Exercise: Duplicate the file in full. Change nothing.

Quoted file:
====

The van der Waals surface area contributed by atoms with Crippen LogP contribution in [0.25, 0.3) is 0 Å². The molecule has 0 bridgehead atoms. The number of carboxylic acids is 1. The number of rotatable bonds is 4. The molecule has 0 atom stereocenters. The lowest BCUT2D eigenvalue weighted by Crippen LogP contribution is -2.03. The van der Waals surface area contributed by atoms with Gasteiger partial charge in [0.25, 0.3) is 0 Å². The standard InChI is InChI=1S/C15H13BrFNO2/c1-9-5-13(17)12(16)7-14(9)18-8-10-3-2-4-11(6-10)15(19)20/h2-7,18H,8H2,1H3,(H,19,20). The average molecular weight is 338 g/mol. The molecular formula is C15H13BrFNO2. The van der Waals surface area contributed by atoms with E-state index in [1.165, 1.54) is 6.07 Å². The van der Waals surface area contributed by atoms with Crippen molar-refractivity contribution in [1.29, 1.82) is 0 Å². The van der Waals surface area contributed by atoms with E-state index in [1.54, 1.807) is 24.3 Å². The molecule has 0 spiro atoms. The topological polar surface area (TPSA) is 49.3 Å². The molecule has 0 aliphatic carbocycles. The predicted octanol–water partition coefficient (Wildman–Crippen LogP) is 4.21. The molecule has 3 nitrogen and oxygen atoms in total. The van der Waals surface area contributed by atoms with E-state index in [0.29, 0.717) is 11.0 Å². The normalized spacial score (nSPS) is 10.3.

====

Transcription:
The van der Waals surface area contributed by atoms with Crippen LogP contribution in [0.25, 0.3) is 0 Å². The molecule has 0 bridgehead atoms. The number of carboxylic acids is 1. The number of rotatable bonds is 4. The molecule has 0 atom stereocenters. The lowest BCUT2D eigenvalue weighted by Crippen LogP contribution is -2.03. The van der Waals surface area contributed by atoms with Gasteiger partial charge in [0.25, 0.3) is 0 Å². The standard InChI is InChI=1S/C15H13BrFNO2/c1-9-5-13(17)12(16)7-14(9)18-8-10-3-2-4-11(6-10)15(19)20/h2-7,18H,8H2,1H3,(H,19,20). The average molecular weight is 338 g/mol. The molecular formula is C15H13BrFNO2. The van der Waals surface area contributed by atoms with E-state index in [1.165, 1.54) is 6.07 Å². The van der Waals surface area contributed by atoms with Crippen molar-refractivity contribution in [1.29, 1.82) is 0 Å². The van der Waals surface area contributed by atoms with E-state index in [1.54, 1.807) is 24.3 Å². The molecule has 0 spiro atoms. The topological polar surface area (TPSA) is 49.3 Å². The molecule has 0 aliphatic carbocycles. The predicted octanol–water partition coefficient (Wildman–Crippen LogP) is 4.21. The molecule has 3 nitrogen and oxygen atoms in total. The van der Waals surface area contributed by atoms with E-state index in [0.29, 0.717) is 11.0 Å². The normalized spacial score (nSPS) is 10.3.